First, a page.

The driver pulled his broad-brimmed felt hat over his eyes, twirled his large moustache, and said in an obsequious voice:

“Does Monsieur wish to stop here? This is the place!”

It was a wretched wayside public-house, with a reddish slate roof, that looked as if it were suffering from leprosy, and before the door there stood three wagons drawn by mules, and loaded with huge stems of trees, and which took up nearly the whole of the road; the animals, which were used to halting there, were dozing, and their heavy loads exhaled a smell of a pillaged forest.

Inside, three wagoners, one of whom was an old man, while the other two were young, were sitting in front of the fire, which cackled loudly, with bottles and glasses on a large round-table by their side, and were singing and laughing boisterously. A woman with large round hips, and with a lace cap pinned onto her hair, in the Catalan fashion, who looked strong and bold, and who had a certain amount of gracefulness about her, and with a pretty, but untidy head, was urging them to undo the strings of their great leather purses, and replied to their somewhat indelicate jokes in a shrill voice, as she sat on the knee of the youngest, and allowed him to kiss her and to fumble in her bodice, without any signs of shame.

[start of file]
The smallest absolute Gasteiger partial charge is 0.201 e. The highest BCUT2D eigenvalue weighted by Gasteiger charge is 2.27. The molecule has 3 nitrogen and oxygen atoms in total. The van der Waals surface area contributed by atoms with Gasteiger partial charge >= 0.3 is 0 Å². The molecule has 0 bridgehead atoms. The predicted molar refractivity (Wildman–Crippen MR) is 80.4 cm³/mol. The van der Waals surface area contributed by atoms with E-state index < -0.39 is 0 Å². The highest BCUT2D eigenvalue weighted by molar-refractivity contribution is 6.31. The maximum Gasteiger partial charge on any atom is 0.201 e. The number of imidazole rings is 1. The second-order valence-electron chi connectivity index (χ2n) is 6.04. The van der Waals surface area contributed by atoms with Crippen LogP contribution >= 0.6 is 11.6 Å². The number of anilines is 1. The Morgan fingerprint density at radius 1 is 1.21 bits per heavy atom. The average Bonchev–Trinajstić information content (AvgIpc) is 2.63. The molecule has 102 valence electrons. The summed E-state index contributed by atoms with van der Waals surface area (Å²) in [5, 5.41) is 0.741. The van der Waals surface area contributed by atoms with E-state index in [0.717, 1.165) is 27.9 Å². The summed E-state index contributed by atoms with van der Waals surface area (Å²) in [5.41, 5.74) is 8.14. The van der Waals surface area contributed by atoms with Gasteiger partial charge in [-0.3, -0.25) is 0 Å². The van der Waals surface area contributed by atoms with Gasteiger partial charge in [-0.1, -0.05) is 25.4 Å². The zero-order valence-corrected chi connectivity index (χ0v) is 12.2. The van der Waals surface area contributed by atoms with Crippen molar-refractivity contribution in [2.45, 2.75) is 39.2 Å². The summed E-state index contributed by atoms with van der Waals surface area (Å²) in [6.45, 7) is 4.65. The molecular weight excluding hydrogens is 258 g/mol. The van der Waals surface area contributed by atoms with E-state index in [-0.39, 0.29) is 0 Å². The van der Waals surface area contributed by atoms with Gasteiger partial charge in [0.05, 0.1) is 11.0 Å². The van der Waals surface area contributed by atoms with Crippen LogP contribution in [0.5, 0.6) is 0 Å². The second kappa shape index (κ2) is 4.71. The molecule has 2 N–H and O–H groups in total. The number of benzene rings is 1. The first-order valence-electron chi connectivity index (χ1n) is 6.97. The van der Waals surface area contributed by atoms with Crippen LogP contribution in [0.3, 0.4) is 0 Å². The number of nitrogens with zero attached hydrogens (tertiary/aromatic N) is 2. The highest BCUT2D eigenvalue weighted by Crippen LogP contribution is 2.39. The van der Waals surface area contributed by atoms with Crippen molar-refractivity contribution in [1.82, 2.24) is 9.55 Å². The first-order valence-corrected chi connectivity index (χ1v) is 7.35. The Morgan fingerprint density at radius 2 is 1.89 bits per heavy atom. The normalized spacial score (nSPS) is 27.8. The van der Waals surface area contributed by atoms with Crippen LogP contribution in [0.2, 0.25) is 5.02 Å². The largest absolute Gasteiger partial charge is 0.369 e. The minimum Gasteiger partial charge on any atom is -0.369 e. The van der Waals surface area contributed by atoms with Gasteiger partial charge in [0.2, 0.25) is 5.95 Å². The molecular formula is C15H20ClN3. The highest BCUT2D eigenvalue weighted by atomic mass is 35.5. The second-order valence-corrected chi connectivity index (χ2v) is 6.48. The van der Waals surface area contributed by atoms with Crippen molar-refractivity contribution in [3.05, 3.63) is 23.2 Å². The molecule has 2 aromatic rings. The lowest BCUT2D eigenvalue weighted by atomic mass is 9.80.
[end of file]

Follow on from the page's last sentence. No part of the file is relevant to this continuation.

The coachman pushed open the door, like a man who knows that he is at home.

“Good evening, Glaizette, and everybody; there is room for two more, I suppose?”

The wagoners did not speak, but looked at us cunningly and angrily, like dogs whose food had been taken from them, and who showed their teeth, ready to bite, while the girl shrugged her shoulders and looked into their eyes like some female wild beast tamer; and then she asked us with a strange smile: